It might be helpful to understand that I do this as a life-long Democrat.

Now it could be the case that some here find Bush indistinguishable from Stalin; but if so, then there is nothing more that needs to be said.

#99 ::: Terry Karney ::: (view all by) ::: September 14, 2008, 04:42 PM:

No, you trivialise the nature of the jokes (while discarding the rest of his evil acts).

"Don't kill me" was mocking someone at the moment of their death. It wasn't defensive it was cruel.

The deaths of thousands were the result of his lies about WMD, (and the risks of them even had he not been lying). He was making light of the effects, and the continuing repurcussions, of his lies

That's not trivial, and it's not taking his "japes" out of context. It is, in fact, returning context to someone who tried to hide his evil behind those bits of bandinage.

Again, I see your willingness to apologise such ills away; and use them to discard all the results of his actions as being a greater detriment than calling him on his actions.

Look at the arguments you made. You ignored the false pretenses of the war and chastised abi for not thinking we had soldiers running about dedicated to the idea of saving Iraq from Hussein.

You then admitted you were in no place to discuss the motives of the soldiers you had just abused her about. A person lacking in a generous nature would say you engaged in that cheap rhetoric expecting to be allowed to get away with it; shouting someone down with jingoistic lies.

Which is, in a quieter form, what you are trying to do again by accusing us of accusing Bush of being evil because of his humor.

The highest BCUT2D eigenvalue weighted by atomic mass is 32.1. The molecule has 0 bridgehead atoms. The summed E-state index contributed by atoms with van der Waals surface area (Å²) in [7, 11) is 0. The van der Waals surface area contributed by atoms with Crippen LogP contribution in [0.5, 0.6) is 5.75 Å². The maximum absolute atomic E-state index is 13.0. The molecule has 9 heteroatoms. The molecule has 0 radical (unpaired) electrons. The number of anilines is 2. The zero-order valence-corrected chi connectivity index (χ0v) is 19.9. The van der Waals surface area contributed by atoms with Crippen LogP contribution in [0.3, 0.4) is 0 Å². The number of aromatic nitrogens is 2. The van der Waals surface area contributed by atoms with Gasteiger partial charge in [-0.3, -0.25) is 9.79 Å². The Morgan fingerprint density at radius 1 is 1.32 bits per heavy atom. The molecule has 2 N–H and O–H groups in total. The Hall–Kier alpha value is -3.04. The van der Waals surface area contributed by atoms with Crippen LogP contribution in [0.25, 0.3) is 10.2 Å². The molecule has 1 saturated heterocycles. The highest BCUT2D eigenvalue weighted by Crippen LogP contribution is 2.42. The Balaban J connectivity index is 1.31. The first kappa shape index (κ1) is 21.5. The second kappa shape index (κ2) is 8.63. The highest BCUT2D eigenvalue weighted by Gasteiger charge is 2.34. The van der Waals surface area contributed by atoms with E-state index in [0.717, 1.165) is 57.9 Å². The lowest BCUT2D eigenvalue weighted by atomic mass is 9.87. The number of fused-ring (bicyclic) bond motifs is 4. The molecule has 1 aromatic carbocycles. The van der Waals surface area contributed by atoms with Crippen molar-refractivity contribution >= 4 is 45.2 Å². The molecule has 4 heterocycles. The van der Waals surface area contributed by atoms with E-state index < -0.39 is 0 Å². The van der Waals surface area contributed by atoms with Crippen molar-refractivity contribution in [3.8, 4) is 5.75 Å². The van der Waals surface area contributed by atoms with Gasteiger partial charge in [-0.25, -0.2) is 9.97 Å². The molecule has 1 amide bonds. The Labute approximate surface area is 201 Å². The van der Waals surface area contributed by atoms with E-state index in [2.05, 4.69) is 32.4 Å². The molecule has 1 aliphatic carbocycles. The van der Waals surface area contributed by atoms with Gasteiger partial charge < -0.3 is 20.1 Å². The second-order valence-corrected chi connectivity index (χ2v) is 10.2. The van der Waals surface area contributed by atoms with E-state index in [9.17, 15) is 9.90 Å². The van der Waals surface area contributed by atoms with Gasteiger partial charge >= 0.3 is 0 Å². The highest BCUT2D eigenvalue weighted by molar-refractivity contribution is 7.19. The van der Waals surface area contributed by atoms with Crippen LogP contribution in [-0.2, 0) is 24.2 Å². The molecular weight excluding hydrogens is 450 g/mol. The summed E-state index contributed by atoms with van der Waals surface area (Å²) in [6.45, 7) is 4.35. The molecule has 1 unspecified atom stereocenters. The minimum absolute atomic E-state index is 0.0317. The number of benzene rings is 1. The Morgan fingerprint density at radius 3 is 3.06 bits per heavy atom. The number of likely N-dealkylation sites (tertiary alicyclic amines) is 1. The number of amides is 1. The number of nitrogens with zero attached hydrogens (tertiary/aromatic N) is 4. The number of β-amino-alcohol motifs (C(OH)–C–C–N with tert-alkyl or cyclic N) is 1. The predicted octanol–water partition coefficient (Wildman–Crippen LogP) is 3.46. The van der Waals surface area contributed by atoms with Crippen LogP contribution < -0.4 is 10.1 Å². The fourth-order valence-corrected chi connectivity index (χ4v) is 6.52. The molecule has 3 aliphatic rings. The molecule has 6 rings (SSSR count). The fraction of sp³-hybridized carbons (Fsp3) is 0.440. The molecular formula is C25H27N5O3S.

No. We are saying his actions are evil, and his attempts to deflect us from looking at them with jokes is both intentional, and a continuation of his evil, which you are enabling by defending him.

#100 ::: abi ::: (view all by) ::: September 14, 2008, 04:47 PM:

Yahzi @97:

Asserting a man is evil because of the jokes he tells is ludicrous. You've debased the term we used to reserve for mass murderers to mean "I don't like his sense of humor."

That's nonsense, and such arrant nonsense that I can't believe you're arguing in good faith. If you think that's what I said, there is no point attempting to continue this conversation.

#101 ::: Mary Dell notes use of reductio ad Hitlerum logic ::: (view all by) ::: September 14, 2008, 04:50 PM:

Yahzi brings us a Godwin's law threefer--Hitler, Stalin, Jeffrey Dahmer! I smell a troll.

#102 ::: abi ::: (view all by) ::: September 14, 2008, 04:51 PM:

Terry:

heresiarch's rule from here on: last word loses.

Anyone coming after can read the discussion and draw their own conclusions about the participants, their views, their motivations, and their ability to argue.